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WidespreadTreponema pallidumInfection in Nonhuman Primates, Tanzania

Overview of attention for article published in Emerging Infectious Diseases, June 2018
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About this Attention Score

  • In the top 25% of all research outputs scored by Altmetric
  • High Attention Score compared to outputs of the same age (88th percentile)
  • Good Attention Score compared to outputs of the same age and source (77th percentile)

Mentioned by

news
1 news outlet
twitter
9 tweeters
reddit
1 Redditor

Citations

dimensions_citation
14 Dimensions

Readers on

mendeley
29 Mendeley
Title
WidespreadTreponema pallidumInfection in Nonhuman Primates, Tanzania
Published in
Emerging Infectious Diseases, June 2018
DOI 10.3201/eid2406.180037
Pubmed ID
Authors

Idrissa S. Chuma, Emmanuel K. Batamuzi, D. Anthony Collins, Robert D. Fyumagwa, Luisa K. Hallmaier-Wacker, Rudovick R. Kazwala, Julius D. Keyyu, Inyasi A. Lejora, Iddi F. Lipende, Simone Lüert, Filipa M.D. Paciência, Alexander Piel, Fiona A. Stewart, Dietmar Zinner, Christian Roos, Sascha Knauf

Abstract

We investigated Treponema pallidum infection in 8 nonhuman primate species (289 animals) in Tanzania during 2015-2017. We used a serologic treponemal test to detect antibodies against the bacterium. Infection was further confirmed from tissue samples of skin-ulcerated animals by 3 independent PCRs (polA, tp47, and TP_0619). Our findings indicate that T. pallidum infection is geographically widespread in Tanzania and occurs in several species (olive baboons, yellow baboons, vervet monkeys, and blue monkeys). We found the bacterium at 11 of 14 investigated geographic locations. Anogenital ulceration was the most common clinical manifestation; orofacial lesions also were observed. Molecular data show that nonhuman primates in Tanzania are most likely infected with T. pallidum subsp. pertenue-like strains, which could have implications for human yaws eradication.

Twitter Demographics

The data shown below were collected from the profiles of 9 tweeters who shared this research output. Click here to find out more about how the information was compiled.

Mendeley readers

The data shown below were compiled from readership statistics for 29 Mendeley readers of this research output. Click here to see the associated Mendeley record.

Geographical breakdown

Country Count As %
Unknown 29 100%

Demographic breakdown

Readers by professional status Count As %
Student > Master 6 21%
Student > Ph. D. Student 5 17%
Student > Doctoral Student 3 10%
Lecturer 2 7%
Student > Bachelor 2 7%
Other 8 28%
Unknown 3 10%
Readers by discipline Count As %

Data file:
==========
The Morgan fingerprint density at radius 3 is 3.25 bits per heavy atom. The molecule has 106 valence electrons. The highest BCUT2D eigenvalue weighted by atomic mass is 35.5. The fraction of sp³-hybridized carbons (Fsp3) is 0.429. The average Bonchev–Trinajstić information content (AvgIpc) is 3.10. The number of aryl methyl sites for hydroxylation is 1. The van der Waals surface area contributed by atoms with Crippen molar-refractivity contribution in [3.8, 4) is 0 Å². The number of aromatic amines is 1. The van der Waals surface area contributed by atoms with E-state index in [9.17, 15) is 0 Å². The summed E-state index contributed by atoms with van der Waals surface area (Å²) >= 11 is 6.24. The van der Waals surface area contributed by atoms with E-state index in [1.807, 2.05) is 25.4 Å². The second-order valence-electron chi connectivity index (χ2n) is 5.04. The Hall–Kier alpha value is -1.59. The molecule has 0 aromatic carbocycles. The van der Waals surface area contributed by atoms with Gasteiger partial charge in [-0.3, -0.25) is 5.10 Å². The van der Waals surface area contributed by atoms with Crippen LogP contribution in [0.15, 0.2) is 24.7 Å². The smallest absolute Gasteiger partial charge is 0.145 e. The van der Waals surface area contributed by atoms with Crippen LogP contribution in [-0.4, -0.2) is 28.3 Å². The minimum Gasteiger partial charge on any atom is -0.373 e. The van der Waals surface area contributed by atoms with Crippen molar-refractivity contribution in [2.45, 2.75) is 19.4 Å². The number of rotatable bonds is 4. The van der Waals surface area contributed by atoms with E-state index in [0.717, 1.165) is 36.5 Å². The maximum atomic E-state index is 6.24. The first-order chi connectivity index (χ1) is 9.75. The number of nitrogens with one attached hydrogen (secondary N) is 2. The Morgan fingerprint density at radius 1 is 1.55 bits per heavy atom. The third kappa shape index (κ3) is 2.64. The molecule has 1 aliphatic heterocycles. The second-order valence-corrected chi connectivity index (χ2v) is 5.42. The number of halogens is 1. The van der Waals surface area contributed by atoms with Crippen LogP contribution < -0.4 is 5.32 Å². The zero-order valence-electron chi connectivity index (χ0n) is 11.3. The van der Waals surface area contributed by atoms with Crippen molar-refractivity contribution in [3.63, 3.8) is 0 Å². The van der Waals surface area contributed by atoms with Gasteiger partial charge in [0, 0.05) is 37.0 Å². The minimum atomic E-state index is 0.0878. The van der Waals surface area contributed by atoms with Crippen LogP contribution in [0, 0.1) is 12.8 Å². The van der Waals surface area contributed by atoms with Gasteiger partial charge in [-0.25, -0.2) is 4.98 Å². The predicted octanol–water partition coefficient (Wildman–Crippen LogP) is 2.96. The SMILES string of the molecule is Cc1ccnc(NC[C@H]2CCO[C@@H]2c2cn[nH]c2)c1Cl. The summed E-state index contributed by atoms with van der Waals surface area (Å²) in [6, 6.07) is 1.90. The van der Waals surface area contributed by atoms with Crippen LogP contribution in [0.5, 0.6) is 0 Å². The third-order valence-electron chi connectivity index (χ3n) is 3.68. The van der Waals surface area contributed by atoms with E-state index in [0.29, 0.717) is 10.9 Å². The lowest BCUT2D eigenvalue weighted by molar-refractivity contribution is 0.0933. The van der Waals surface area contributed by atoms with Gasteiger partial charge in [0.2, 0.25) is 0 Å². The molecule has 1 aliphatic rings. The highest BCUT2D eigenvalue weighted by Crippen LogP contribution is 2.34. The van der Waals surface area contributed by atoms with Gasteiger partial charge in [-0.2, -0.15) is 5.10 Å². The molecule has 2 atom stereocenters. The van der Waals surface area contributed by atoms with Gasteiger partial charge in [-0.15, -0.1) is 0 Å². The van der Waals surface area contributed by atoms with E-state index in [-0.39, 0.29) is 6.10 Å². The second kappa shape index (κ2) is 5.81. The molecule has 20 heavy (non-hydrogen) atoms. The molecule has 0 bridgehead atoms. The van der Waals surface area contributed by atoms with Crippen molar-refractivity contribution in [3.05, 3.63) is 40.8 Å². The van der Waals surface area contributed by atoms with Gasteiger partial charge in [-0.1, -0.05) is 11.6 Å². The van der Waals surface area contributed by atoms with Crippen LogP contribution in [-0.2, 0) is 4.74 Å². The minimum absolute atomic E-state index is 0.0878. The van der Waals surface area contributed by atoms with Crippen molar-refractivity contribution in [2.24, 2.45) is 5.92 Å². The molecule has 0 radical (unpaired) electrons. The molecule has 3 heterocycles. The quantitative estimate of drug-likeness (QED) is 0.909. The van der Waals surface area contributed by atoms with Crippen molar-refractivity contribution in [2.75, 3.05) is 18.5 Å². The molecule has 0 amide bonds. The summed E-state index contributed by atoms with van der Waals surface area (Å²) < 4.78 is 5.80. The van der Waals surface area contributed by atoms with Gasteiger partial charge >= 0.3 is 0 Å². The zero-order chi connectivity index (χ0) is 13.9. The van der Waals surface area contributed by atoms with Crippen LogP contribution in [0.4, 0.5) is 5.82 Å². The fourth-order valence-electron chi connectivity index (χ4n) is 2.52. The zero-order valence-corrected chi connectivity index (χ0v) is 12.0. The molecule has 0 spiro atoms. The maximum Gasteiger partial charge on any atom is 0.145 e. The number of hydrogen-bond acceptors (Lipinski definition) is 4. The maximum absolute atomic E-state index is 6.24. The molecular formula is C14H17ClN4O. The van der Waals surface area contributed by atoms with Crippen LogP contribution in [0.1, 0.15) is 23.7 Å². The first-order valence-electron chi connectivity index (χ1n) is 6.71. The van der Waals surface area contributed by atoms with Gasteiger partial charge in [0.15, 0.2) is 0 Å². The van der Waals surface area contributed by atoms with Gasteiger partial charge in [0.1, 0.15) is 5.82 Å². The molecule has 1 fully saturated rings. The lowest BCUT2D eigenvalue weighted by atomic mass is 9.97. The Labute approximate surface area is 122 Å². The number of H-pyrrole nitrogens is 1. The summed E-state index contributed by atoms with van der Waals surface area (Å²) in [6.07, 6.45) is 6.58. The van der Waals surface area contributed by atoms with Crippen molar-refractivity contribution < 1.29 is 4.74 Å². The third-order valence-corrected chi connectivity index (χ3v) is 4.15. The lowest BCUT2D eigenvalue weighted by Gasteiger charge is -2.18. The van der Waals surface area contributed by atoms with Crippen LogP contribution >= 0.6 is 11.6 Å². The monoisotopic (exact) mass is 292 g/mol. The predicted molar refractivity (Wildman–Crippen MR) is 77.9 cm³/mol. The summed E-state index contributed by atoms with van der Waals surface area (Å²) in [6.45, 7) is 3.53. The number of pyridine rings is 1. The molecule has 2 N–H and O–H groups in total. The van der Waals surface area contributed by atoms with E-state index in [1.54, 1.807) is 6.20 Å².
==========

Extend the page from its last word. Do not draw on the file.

Agricultural and Biological Sciences 6 21%
Medicine and Dentistry 5 17%
Veterinary Science and Veterinary Medicine 3 10%
Social Sciences 2 7%
Business, Management and Accounting 2 7%
Other 8 28%
Unknown 3 10%

Attention Score in Context

This research output has an Altmetric Attention Score of 18. This is our high-level measure of the quality and quantity of online attention that it has received. This Attention Score, as well as the ranking and number of research outputs shown below, was calculated when the research output was last mentioned on 05 June 2020.
All research outputs
#1,098,209
of 15,781,576 outputs
Outputs from Emerging Infectious Diseases
#1,305
of 7,567 outputs
Outputs of similar age
#33,352
of 279,648 outputs
Outputs of similar age from Emerging Infectious Diseases
#26
of 114 outputs
Altmetric has tracked 15,781,576 research outputs across all sources so far. Compared to these this one has done particularly well and is in the 92nd percentile: it's in the top 10% of all research outputs ever tracked by Altmetric.
So far Altmetric has tracked 7,567 research outputs from this source. They typically receive a lot more attention than average, with a mean Attention Score of 34.4. This one has done well, scoring higher than 82% of its peers.
Older research outputs will score higher simply because they've had more time to accumulate mentions. To account for age we can compare this Altmetric Attention Score to the 279,648 tracked outputs that were published within six weeks on either side of this one in any source. This one has done well, scoring higher than 88% of its contemporaries.
We're also able to compare this research output to 114 others from the same source and published within six weeks on either side of this one. This one has done well, scoring higher than 77% of its contemporaries.